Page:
MADRID (AP) — The Latest on Spain's national election (all times local):
Mariano Rajoy, leader of the Popular Party and Spain's incumbent prime minister, says he demands "the right to govern," even though his general election win left him short of a majority in Parliament.
With 99.8 percent of the votes counted in Sunday's balloting, the conservative Popular Party had 137 seats in the 350-seat Spanish Parliament — well shy of the 176 seats Rajoy needs to govern alone.
That means he has to find allies who will vote in favor of him taking power.
The ballot Sunday was an unprecedented repeat election, after last December's vote left no single party with a majority. After six months of negotiations, no party had enough support to take power.
Rajoy said in a victory speech to supporters In Madrid late Sunday, "We won the election, and we demand the right to govern."
The leader of Spain's center-left Socialists, Pedro Sanchez, says his party's second place finish in Sunday's general election shows that "we are the foremost political power on the left."
The Socialists lost the election, as the Popular Party came in first by winning 137 seats in Parliament compared with 85 seats for the Socialists
But there was some comfort for Sanchez because he fended off a challenge from a radical leftist alliance that had been expected to overtake the Socialists.
Unidos Podemos (United We Can) — which brings together Podemos, a two-year-old party that grew out of a grassroots protest movement, and communists and greens — came in third with 71 seats.
"We had expected to do better," said Pablo Iglesias, a pony-tailed political science professor who leads Unidos Podemos.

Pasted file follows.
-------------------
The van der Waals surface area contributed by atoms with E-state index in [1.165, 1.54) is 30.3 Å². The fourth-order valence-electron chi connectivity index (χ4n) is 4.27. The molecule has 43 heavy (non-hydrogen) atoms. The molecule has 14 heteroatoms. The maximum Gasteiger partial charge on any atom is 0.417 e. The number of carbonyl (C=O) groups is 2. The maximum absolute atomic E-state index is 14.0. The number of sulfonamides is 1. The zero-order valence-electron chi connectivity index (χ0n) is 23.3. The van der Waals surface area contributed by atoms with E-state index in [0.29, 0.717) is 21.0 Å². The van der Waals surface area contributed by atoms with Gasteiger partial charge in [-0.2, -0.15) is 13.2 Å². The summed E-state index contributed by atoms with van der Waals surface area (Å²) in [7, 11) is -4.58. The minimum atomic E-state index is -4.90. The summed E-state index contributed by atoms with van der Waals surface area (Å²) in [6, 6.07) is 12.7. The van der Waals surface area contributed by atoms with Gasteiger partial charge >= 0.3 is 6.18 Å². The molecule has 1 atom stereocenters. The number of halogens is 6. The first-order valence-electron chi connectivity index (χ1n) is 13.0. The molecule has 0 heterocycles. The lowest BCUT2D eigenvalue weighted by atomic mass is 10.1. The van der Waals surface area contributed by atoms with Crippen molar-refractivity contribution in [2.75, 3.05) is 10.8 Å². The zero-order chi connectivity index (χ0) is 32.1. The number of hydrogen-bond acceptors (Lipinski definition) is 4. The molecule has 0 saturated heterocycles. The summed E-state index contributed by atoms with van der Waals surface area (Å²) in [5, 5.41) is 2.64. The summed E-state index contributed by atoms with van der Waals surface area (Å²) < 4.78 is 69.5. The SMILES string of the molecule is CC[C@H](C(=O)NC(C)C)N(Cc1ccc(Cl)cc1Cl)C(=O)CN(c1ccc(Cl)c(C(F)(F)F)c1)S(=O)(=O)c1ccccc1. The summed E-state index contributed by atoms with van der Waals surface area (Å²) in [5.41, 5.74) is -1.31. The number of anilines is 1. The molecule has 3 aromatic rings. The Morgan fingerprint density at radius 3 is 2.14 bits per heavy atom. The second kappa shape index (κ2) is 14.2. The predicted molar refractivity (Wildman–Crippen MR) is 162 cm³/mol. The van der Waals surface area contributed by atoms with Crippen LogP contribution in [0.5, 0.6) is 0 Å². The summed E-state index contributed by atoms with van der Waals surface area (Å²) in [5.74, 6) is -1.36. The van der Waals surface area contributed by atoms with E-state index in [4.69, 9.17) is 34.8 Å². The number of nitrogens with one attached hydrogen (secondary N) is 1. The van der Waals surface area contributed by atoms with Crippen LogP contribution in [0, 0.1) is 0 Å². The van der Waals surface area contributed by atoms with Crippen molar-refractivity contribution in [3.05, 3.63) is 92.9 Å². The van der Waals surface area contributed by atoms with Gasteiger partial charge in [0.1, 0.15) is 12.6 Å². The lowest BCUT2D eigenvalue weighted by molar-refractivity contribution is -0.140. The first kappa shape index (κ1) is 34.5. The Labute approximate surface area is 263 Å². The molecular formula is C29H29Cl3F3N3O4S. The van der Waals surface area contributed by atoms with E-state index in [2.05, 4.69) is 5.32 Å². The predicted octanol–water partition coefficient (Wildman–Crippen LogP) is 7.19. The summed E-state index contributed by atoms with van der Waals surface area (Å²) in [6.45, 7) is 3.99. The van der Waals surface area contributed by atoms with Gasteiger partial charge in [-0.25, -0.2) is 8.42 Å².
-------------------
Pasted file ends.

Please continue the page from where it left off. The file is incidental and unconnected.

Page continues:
Spain's Interior Ministry says 92 percent of the votes have been officially counted in the country's repeat election and the conservative Popular Party leads with 32 percent of the vote.
That means the Popular Party has at least 136 seats in the 350-seat Parliament, but not a majority of 176 seats it needs to form a government on its own.
The ministry says the center-left Socialist Party is in second place with 23 percent of the vote and 86 seats.
The Popular Party, led by incumbent prime minister Mariano Rajoy, governed from 2011 to 2015 and is trying to be re-elected. An election last December didn't give any single party a majority. Six months of negotiations between the parties failed to produce a government, forcing Sunday's new ballot.
An exit poll in Spain's general election indicates the conservative Popular Party has collected most votes but won't have enough seats in Parliament to form a government on its own.
The poll by public broadcaster Radiotelevision Espanola gave the incumbent Popular Party 28.5 percent of the vote in Sunday's ballot and says a new leftist alliance called Unidos Podemos (United We Can) came in second with 25.6 percent.
The center-left Socialists were third with 22 percent, followed by the moderate, business-friendly Ciudadanos with 11.8 percent. The poll did not provide a margin of error nor exactly how its projections were made.
Sunday's election aimed to break six months of political deadlock after an inconclusive December ballot left the country without an elected government.
Spaniards headed to the polls Sunday for an unprecedented repeat election that aimed to break six months of political deadlock after a December ballot left the country without an elected government.
Public anger at high unemployment, cuts in government spending on cherished services such as welfare and education and unrelenting political corruption scandals have shaped the two-week election campaign.
Opinion polls in recent weeks have unanimously predicted that the new ballot will also fail to deliver enough votes for any one party to take power alone. That would likely consign Spain to more protracted political negotiations - and possibly even another election.
The most recent polls suggest the conservative Popular Party will win most votes Sunday but will again fall short of the parliamentary majority it had from 2011 to 2015. Popular Party leader Mariano Rajoy is hoping to be re-elected as prime minister.